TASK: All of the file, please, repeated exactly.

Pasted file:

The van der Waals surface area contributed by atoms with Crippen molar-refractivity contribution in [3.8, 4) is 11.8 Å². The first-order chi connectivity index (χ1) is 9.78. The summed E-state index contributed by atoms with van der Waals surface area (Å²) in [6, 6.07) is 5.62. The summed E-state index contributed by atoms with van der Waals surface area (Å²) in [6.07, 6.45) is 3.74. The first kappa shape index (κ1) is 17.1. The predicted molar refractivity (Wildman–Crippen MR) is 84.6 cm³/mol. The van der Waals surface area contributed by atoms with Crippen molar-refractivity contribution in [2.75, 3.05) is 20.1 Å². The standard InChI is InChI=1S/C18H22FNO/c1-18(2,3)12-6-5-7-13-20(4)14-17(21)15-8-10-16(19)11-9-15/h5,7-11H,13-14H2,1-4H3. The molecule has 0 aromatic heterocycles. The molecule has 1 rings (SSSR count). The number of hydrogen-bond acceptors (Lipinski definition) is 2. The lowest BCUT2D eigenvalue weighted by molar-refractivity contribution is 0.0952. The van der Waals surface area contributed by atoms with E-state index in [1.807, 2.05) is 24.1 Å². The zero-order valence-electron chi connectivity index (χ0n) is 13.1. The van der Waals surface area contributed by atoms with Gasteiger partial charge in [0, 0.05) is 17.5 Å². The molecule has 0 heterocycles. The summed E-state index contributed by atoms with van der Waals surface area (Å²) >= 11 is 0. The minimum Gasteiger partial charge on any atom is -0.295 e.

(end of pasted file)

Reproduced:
The van der Waals surface area contributed by atoms with Crippen molar-refractivity contribution in [3.8, 4) is 11.8 Å². The first-order chi connectivity index (χ1) is 9.78. The summed E-state index contributed by atoms with van der Waals surface area (Å²) in [6, 6.07) is 5.62. The summed E-state index contributed by atoms with van der Waals surface area (Å²) in [6.07, 6.45) is 3.74. The first kappa shape index (κ1) is 17.1. The predicted molar refractivity (Wildman–Crippen MR) is 84.6 cm³/mol. The van der Waals surface area contributed by atoms with Crippen molar-refractivity contribution in [2.75, 3.05) is 20.1 Å². The standard InChI is InChI=1S/C18H22FNO/c1-18(2,3)12-6-5-7-13-20(4)14-17(21)15-8-10-16(19)11-9-15/h5,7-11H,13-14H2,1-4H3. The molecule has 0 aromatic heterocycles. The molecule has 1 rings (SSSR count). The number of hydrogen-bond acceptors (Lipinski definition) is 2. The lowest BCUT2D eigenvalue weighted by molar-refractivity contribution is 0.0952. The van der Waals surface area contributed by atoms with E-state index in [1.807, 2.05) is 24.1 Å². The zero-order valence-electron chi connectivity index (χ0n) is 13.1. The van der Waals surface area contributed by atoms with Gasteiger partial charge in [0, 0.05) is 17.5 Å². The molecule has 0 heterocycles. The summed E-state index contributed by atoms with van der Waals surface area (Å²) >= 11 is 0. The minimum Gasteiger partial charge on any atom is -0.295 e.